The World Bank says that 140 million people could be forced to relocate to another part of their country by 2050 as a result of rising temperatures.
The news: Rising temperatures will force people to flee some areas. The World Bank predicts that 86 million people in sub-Saharan Africa, 40 million in South Asia, and 17 million in Latin America will have to move in order to survive.
Why it matters: It could cause huge economic and social disruption, especially in poor countries that are least able to deal with huge population movements. The World Bank urges such nations to focus attention on planning for greater internal migration, and it encourages all nations to curb greenhouse gas emissions.
Climate change and energy
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Decarbonizing your data strategy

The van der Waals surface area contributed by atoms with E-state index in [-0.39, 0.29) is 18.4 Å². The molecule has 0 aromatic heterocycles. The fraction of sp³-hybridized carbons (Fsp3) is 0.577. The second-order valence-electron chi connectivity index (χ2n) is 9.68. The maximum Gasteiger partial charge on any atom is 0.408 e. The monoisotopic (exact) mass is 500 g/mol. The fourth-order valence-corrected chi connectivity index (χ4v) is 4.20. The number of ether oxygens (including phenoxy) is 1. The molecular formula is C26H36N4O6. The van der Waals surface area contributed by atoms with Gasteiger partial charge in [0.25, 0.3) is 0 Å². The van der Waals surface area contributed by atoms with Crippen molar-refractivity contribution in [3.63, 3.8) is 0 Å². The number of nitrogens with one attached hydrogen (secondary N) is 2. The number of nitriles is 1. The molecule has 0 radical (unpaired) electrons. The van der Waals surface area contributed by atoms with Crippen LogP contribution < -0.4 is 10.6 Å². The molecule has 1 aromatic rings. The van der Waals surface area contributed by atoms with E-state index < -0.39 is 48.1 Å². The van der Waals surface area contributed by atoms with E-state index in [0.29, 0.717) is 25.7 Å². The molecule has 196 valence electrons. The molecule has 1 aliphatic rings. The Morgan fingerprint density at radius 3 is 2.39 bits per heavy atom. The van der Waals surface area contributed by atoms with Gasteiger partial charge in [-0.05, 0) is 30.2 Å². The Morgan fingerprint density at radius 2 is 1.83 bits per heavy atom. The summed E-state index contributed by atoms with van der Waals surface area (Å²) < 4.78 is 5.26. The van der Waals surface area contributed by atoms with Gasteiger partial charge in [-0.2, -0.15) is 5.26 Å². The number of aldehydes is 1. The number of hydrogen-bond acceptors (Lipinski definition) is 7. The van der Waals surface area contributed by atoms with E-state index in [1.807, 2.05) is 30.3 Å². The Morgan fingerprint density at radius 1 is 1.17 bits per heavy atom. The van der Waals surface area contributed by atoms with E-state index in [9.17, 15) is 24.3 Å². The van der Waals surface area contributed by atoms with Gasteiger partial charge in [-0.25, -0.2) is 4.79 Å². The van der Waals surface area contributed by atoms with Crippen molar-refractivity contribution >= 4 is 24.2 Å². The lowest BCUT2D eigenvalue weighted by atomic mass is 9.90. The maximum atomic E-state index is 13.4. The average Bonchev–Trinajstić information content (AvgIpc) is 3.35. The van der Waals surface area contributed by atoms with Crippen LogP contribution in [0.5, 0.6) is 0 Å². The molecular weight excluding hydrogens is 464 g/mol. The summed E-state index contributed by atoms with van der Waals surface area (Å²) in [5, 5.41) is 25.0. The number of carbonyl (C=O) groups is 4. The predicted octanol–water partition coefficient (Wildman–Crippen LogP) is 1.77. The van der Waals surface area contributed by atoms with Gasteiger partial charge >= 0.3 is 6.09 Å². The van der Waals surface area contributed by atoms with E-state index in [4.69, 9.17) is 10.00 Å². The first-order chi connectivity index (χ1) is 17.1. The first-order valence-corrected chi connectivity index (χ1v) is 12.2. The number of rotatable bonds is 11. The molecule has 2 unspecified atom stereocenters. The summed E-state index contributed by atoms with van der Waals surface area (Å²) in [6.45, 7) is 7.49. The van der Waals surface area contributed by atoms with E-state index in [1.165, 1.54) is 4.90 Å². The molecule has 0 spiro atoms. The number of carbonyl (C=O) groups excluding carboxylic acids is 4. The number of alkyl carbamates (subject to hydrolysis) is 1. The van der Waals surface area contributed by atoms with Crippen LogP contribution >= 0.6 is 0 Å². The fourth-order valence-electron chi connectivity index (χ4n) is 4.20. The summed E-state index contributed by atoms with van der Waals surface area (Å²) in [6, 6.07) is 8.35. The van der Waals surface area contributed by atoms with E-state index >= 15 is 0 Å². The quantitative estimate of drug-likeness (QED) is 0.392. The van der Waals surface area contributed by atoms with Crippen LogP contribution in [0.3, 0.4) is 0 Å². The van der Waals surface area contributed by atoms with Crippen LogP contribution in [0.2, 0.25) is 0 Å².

Companies need to invest in energy-efficient infrastructure and optimize data practices, says Ian Clatworthy, director of data platform product marketing at Hitachi Vantara.
Oyster fight: The humble sea creature could hold the key to restoring coastal waters. Developers hate it.
Revitalizing oyster farms and wild oyster reefs could undo decades of environmental destruction on our coasts
The University of California has all but dropped carbon offsets—and thinks you should, too
It uncovered systemic problems with offset markets and recommended that the public university system focus on cutting its direct emissions instead.
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